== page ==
The S&P 500 continued its steady ascent by adding just over 1% to last week's gains. This comes on the heels of remarks from Federal Open Market Committee (FOMC) Chair Jerome Powell about the path forward for interest rates and a call for the government to go big on stimulus. At the same time, the US appears to be turning the corner on the virus. The rate of new cases has been falling steadily since mid-January as vaccinations pick up. With firm Fed backing, a Congress looking to squeeze in another big stimulus package or two, and reopening in view, markets have little holding them back. The potential for inflation is on everyone's mind, but it simply is not showing up yet in the data.  

Jerome Powell has fielded a number of questions about inflation concerns over the last few weeks. In response, the chairman has remained steadfast in his view that any near-term spike in inflation is likely to be transitory and that the greater concern is fighting the secular forces that have held inflation down for much of the last four decades. To that end, the Fed appears unlikely to begin raising interest rates until we sustain inflation north of 2% for an extended period of time. With the threat of higher interest rates tabled, markets look to be taking it as a free pass. Ultimately, should the market begin to melt-up, it could test the resolve of the Fed.  

Right now, though, it is hard to describe the market as disconnected from fundamentals. Corporate earnings have been remarkably robust. As unbelievable as it sounds, S&P 500 earnings in the 4th quarter of 2020 are running over 6% above 2019's results when the world was mostly Covid free. About a third of companies still need to report, but what we have seen so far is impressive and a reminder of how well companies have performed through this crisis. Earnings of this nature are hardly the hallmark of a 2000s style bubble.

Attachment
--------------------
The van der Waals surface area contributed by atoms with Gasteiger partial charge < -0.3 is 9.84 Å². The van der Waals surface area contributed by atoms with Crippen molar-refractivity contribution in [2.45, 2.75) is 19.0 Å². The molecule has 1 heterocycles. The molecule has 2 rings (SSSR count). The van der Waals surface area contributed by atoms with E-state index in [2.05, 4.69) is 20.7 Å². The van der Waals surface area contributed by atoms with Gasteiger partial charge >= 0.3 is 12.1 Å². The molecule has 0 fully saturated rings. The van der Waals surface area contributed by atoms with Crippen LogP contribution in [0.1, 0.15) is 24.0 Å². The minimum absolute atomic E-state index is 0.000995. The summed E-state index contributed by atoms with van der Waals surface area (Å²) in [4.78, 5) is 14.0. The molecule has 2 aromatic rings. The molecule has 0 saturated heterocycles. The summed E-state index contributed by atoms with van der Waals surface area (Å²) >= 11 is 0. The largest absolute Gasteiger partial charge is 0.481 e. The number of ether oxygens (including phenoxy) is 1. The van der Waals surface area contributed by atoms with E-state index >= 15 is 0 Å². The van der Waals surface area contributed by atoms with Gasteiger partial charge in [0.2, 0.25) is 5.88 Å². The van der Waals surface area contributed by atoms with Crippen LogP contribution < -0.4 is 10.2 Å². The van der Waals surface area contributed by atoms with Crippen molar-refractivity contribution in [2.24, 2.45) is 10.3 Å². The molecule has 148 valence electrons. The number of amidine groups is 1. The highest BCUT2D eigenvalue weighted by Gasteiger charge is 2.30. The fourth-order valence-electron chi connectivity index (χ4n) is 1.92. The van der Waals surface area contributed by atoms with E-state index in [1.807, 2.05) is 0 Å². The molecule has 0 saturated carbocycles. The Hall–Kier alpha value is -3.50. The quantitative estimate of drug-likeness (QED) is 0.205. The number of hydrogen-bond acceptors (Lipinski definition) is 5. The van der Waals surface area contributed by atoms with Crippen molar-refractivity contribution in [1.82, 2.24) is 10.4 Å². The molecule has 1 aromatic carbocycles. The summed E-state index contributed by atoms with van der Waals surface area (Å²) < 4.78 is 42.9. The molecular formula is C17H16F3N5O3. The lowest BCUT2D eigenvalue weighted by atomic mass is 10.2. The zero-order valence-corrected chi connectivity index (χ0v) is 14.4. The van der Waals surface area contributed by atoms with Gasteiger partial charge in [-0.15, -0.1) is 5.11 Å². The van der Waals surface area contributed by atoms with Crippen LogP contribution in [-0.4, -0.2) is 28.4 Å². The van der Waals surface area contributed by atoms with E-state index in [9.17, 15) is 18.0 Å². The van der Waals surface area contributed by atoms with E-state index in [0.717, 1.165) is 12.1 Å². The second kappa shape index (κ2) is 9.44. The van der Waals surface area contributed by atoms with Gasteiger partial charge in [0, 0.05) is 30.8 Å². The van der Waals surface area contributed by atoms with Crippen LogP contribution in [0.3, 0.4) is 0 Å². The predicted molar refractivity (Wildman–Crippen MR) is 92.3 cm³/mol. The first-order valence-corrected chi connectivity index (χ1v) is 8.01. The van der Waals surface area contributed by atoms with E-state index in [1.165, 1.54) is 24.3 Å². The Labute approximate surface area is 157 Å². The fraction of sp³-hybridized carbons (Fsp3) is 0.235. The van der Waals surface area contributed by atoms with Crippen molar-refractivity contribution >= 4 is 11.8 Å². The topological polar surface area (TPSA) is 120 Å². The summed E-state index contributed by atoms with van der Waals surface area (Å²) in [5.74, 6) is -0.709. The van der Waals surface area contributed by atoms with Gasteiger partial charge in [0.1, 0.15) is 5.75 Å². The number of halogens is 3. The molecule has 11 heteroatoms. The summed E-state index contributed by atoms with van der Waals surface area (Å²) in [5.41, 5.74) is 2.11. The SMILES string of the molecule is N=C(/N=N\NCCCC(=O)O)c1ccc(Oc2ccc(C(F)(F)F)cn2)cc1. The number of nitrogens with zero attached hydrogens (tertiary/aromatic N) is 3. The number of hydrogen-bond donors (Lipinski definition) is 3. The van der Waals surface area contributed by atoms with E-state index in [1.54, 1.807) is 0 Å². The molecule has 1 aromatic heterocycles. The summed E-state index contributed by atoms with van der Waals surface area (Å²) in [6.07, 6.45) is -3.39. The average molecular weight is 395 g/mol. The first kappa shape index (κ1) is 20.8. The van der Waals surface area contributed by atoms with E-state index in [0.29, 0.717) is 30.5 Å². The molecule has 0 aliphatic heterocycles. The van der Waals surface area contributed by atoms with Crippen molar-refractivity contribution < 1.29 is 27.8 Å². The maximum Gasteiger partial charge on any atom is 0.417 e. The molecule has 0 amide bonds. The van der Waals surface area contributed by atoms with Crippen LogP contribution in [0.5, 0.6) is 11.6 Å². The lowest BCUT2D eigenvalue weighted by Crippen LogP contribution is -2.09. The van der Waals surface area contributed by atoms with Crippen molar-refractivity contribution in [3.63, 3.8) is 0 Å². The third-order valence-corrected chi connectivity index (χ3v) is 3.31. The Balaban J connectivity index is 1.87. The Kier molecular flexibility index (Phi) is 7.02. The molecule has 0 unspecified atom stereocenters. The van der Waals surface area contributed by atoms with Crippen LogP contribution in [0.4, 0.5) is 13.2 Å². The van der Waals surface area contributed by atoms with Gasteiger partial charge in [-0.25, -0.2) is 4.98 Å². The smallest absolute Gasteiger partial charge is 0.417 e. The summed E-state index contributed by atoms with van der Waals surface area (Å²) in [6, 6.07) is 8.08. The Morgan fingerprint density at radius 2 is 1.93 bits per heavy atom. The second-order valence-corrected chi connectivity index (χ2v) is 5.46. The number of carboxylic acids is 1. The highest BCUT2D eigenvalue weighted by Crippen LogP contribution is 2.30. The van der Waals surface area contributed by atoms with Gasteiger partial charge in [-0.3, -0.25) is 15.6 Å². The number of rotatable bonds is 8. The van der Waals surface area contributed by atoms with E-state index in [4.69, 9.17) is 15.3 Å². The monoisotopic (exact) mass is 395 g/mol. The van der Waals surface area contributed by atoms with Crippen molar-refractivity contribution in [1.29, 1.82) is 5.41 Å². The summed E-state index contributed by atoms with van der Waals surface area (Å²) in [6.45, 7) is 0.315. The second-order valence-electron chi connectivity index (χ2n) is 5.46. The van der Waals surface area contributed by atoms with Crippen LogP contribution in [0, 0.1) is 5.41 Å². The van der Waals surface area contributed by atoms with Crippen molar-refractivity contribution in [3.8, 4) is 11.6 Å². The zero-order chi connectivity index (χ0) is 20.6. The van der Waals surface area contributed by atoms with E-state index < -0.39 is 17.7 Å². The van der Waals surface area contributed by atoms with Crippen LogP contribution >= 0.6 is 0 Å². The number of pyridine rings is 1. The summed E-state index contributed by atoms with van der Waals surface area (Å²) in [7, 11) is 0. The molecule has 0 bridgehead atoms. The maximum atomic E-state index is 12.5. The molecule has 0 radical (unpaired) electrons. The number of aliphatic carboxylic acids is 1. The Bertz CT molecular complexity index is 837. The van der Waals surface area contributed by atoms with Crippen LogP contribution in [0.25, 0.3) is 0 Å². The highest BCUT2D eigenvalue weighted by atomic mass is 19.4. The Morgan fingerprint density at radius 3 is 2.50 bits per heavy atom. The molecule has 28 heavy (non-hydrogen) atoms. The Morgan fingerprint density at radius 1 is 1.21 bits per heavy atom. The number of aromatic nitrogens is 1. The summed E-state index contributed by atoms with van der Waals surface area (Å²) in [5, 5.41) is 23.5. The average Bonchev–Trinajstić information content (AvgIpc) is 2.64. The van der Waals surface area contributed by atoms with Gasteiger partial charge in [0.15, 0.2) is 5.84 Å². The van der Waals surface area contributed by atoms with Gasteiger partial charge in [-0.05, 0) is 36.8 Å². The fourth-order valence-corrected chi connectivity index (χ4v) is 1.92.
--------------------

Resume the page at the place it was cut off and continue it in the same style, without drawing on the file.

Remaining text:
On Capitol Hill, a third stimulus package is working its way through the reconciliation process and looks to be landing closer to the $1.9 Trillion mark than we thought would be possible. An infrastructure package is also beginning to shape up for later in the year. It is too early to tell whether tax increases are going to be part of the narrative, but right now, the focus remains on the massive amount of stimulus still in the waiting. Consumers and businesses should be in good shape whenever they are able to get back in full gear.  

The key question is whether all of this will prove to be too much and overheat the economy. The Fed has made its stance clear, and we have learned to respect their opinion. Don't fight the Fed is our mantra. Still, we have our eyes out for inflation and are prepared to make changes as necessary.  

Preston May, CBE®
Research Analyst


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